I have always liked the calligraphic tangle of the hedges when they are sihouetted against the sky. Recent snowfall meant even more opportunities with amazing light and the landscape simplified and hidden by the snow, throwing hedges into relief.
Above is a detail of a double page sketch in the lovely Stillman and Birn Beta A4 hardback sketchbook. This paper is so forgiving and the watercolour works beautifully with it. It allowed me to work through wet washes with charcoal pencil - something that tears many papers, leaving holes. Some of the hedge is paint, some tinted charcoal.
First snow, more on the way, winter light: silhouetted hedges in watercolour and Derwent tinted charcoal in a Stillman and Birn A4 beta hardback sketchbook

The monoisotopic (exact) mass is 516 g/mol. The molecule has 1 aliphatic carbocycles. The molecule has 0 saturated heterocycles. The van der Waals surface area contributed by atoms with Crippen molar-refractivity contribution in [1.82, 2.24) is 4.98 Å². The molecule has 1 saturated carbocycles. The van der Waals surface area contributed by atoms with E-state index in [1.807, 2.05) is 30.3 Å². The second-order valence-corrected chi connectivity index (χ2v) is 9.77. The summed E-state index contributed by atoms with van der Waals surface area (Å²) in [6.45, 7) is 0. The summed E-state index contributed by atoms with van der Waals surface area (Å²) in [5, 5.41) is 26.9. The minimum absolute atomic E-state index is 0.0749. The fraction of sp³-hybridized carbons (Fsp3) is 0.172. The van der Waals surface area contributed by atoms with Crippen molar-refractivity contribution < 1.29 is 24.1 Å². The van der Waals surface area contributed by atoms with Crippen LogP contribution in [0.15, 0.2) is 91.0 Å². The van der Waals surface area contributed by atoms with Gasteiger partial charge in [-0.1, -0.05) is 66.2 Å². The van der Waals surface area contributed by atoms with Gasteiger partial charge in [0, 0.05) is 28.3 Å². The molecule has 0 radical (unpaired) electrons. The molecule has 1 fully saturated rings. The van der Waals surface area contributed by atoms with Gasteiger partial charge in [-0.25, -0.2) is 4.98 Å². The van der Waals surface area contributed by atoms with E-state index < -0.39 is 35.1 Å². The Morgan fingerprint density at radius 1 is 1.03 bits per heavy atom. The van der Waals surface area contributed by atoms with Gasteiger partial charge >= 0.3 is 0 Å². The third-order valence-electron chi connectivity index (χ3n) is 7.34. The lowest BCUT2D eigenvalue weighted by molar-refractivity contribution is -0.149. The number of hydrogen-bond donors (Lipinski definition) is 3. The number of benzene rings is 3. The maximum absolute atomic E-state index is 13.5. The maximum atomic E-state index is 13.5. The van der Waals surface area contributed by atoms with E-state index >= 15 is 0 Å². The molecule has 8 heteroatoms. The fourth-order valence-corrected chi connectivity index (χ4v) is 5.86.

The earlier warm golden glow of the low sun is covered by clouds, threatening more snow to come. The spiky calligraphic marks of the hedge and the underlying form of the bank, with some of the taller dried grasses showing through, interested me. Colours are more muted. The mix of watercolour and Derwent tinted pastel pencils were ideal to get the subtle colours that now showed. Most of the white is the paper but there is a little white gouache to regain some of the negative spaces in the hedge - I'm a messy worker so of course smudged my charcoal a bit.
I used the ochre, black and brown tinted charcoal pencils by Derwent - I absolutely love these for this sort of scene and light, the colours are just perfect. They combine well with watercolour too, allowing me to add drawn marks that gel with the paint because charcoal is an innately painterly medium. Sometimes I drew through a wet wash, making a darker mark, sometimes over dry paper and sometimes brushed the charcoal out a little with water to make a wash.
This may be done as a large canvas in mixed media.
One friend asked 'are you going to do any more to it?' - and I'm not. Would you?